Workers in a family business account for 1.2% of the total, primarily consisting of agricultural workers (0.5% of the total) and secondarily those performing ancillary tasks in trade (0.4% of the total) and some (0,2% of the total) who are working as elementary workers. They are individuals involved in family-run economic activities. Therefore, this 0.5% should be included among the poor agricultural strata, and 0.4% among the members of the traditional petty bourgeoisie who are not engaged in expanded capital accumulation, and there are also 0.2% who belonging to the working class.

Calculations indicate that the bourgeoisie account for 0.4% of all foreign workers, the traditional petty bourgeoisie 4.9%, the new petty bourgeoisie 10%, the poor rural stra 1.4% and the working class 83.1%.

But there too the question arises of the foreign labour that is unemployed, amounting to 25.7% of the total in the second quarter of 2017. Following the same argument as was adopted for the 2001 data, it can be postulated that 25.7% % of the unemployed belong to the working class.

If one adds the 25.7% of the unemployed to the 100% of the workers, an index of 125.7 on the basis of which calculations, here too, can be made of the social stratification of foreigners in Greece. It accordingly emerges that the working class comprises 83.1 + 25.7 /125.7 = 86.6%, the bourgeoisie 0.4/125.7 = 0.3%, the traditional petty bourgeoisie 4.9/125.7 = 3.9%, the new petty bourgeoisie 10/125.7 = 8% and the poor rural strata 1.4/125.7 = 1.1%.


Based on the data for 2001 and 2017, it has been the following table:






It is observed that the bourgeoisie undergoes a significant contraction, attributable to the harshness of the economic crisis which struck the Greek economy, inducing  a significant number of multinational companies either to withdraw from Greece or to reduce their activity[8]. At the same time it does not appear that foreigners of non-Western origin are in the habit of establishing enterprises employing more than ten people. This can also be attributed to the severity of the crisis, discouraging any significant degree of financial risk, as well as to repatriation of some of the immigrants, not to mention limitation of the amount of capital obtainable by some of them during their stay in Greece.  

In contrast the traditional petty bourgeoisie has seen a real increase on account of their acquisition of some basic capital in the first years of their working in Greece, making it possible for them to achieve some upward social mobility. It is in this context that the rise in the number of poor rural strata can also be understood. These are farmers who thanks to their savings have been able to acquire some small portion of land of their own, but they are not in a position to be able to employ labourers.        

The marginal contraction of the new petty bourgeoisie is linked to the aforementioned diminution in the presence of multinationals and the fact that such non-Western foreigners as have succeeded in acquiring some capital have chosen to invest it in small businesses, in the hope that this will contribute to further improvement of their financial situation.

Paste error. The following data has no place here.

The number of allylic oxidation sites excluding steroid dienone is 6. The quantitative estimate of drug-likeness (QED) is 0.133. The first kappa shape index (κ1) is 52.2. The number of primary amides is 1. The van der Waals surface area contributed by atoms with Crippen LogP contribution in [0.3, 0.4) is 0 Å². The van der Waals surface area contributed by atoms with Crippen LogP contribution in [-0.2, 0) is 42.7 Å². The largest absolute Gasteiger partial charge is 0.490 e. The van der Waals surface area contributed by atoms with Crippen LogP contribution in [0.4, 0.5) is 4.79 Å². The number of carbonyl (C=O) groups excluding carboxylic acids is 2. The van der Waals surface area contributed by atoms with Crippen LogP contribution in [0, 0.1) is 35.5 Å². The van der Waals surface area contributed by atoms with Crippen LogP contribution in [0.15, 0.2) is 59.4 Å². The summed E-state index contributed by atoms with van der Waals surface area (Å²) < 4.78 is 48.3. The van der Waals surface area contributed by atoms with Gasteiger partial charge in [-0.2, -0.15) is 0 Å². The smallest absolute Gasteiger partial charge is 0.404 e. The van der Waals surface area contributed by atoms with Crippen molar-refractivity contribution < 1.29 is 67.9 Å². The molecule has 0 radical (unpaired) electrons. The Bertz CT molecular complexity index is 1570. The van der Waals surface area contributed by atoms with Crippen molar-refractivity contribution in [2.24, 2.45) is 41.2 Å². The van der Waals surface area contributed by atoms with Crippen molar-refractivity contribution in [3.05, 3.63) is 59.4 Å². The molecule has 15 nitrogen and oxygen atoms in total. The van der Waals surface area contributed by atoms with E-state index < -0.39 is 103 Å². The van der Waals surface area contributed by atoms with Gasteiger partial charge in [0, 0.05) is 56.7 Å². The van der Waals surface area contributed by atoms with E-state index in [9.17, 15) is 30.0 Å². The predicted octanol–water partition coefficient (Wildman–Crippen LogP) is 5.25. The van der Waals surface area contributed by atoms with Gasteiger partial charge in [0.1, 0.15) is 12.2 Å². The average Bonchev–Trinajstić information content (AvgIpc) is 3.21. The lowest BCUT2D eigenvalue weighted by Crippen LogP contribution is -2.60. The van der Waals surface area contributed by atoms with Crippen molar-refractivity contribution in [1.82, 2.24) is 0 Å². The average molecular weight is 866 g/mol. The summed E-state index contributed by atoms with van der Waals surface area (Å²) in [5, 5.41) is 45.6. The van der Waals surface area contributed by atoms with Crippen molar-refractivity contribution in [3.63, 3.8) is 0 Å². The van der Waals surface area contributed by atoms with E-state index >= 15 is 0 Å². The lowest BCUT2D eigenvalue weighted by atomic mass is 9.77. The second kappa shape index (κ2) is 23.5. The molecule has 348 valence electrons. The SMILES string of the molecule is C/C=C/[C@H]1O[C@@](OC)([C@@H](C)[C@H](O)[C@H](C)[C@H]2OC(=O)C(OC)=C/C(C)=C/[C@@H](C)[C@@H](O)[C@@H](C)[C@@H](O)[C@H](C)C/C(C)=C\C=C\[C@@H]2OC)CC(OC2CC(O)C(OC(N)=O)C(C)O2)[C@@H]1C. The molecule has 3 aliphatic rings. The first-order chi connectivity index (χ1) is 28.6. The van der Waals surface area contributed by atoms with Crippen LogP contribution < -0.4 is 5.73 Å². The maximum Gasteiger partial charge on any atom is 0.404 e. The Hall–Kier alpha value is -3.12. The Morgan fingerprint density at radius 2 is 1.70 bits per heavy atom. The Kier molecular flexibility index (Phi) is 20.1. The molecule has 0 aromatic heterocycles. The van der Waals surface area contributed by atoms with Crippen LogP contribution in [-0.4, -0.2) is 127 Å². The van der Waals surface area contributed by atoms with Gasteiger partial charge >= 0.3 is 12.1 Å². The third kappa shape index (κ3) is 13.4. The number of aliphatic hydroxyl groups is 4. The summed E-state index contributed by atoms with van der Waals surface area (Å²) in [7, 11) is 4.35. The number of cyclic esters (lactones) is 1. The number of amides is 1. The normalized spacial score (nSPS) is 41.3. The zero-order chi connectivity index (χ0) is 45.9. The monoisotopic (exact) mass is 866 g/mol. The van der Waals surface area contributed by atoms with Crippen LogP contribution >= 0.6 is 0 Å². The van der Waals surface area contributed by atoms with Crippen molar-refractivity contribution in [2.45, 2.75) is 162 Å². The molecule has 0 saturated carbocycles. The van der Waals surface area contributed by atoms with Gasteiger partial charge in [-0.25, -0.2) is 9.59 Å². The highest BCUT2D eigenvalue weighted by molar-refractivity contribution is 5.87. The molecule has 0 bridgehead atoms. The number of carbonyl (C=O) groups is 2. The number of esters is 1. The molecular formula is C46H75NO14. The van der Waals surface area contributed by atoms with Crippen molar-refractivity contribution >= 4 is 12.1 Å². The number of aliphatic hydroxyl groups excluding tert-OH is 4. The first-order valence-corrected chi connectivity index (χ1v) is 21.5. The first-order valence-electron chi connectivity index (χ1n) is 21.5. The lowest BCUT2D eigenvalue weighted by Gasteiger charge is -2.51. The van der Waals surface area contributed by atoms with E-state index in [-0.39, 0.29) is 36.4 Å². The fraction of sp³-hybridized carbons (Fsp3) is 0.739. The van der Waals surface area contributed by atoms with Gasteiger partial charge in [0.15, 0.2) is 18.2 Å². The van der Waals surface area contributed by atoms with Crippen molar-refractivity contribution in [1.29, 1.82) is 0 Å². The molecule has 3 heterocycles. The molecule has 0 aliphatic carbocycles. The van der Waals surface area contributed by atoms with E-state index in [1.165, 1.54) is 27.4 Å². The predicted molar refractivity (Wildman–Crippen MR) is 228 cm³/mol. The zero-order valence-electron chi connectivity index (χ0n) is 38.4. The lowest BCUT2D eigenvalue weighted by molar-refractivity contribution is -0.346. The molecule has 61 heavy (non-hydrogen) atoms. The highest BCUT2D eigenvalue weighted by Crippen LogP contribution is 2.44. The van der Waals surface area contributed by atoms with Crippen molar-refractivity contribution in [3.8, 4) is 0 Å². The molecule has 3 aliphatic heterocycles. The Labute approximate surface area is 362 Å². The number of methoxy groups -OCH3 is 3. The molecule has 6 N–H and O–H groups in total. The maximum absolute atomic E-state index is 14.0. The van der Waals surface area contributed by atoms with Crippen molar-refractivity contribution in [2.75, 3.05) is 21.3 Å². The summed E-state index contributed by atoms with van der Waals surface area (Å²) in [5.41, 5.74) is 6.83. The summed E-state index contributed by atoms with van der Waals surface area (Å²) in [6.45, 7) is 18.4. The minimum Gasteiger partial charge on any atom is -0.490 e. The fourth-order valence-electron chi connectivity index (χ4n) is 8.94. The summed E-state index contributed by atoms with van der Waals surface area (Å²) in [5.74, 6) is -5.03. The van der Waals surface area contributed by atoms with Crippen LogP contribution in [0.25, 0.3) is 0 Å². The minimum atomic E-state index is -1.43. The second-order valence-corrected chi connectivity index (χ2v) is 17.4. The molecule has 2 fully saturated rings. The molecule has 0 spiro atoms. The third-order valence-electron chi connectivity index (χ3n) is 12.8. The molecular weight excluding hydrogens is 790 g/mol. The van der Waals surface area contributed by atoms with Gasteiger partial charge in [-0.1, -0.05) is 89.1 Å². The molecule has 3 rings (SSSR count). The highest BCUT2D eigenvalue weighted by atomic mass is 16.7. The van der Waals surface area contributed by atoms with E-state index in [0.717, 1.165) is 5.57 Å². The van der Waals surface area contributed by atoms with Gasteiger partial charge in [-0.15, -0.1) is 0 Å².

Correspondingly the very slight numerical reduction of the working class can be explained by the tendency towards social ascent of a segment of foreign workers, more or less counterbalancing the withdrawal of executive staff of multinational enterprises belonging either to the bourgeoisie or to the new petite bourgeoisie. 


5.  Comparison of stratification among immigrants and the entirety of the working population

Availing the results from another of our studies on social stratification in the entire working population of Greece (Sakellaropoulos 2019) in correlation with the findings of the present article on stratification among foreign workers in 2017 it  is presented Table 4:

The data of Table 4 shows that in all social categories, with the exception of the working class, the number of foreign workers is clearly below the national average. And it is indeed interesting that foreign workers are entirely absent from two categories (wealthy and middle-level rural strata).  The latter exposes, on the one hand, their financial incapacity to proceed with purchases of medium-sized and large areas of farmland but also that the brevity of the time they have so far been living in Greece precludes the conclusion of inheritances, crop combinations, etc. Which is why they are the proprietors only of smallholdings, and even that by way of exception. Conversely, Greeks are to be numbered among the poor farmers precisely because of the transfers of small-scale ownership in the agricultural sector in Greece.


That said, there is an evident correlation between the absence of medium and large-scale property and the low proportion of foreigners qualifying for inclusion in the bourgeoisie.  It is very difficult for people having lived for ten or at most twenty years in a country whose economy is plagued by an unprecedented economic crisis to be in a position to accumulate enough capital to establish companies with at least ten employees working in them. As indicated, this meagre participation (0.3%) is not from immigrants coming from countries of Eastern Europe and the Third World but rather from executives of multinational  companies that have continued to operate in Greece.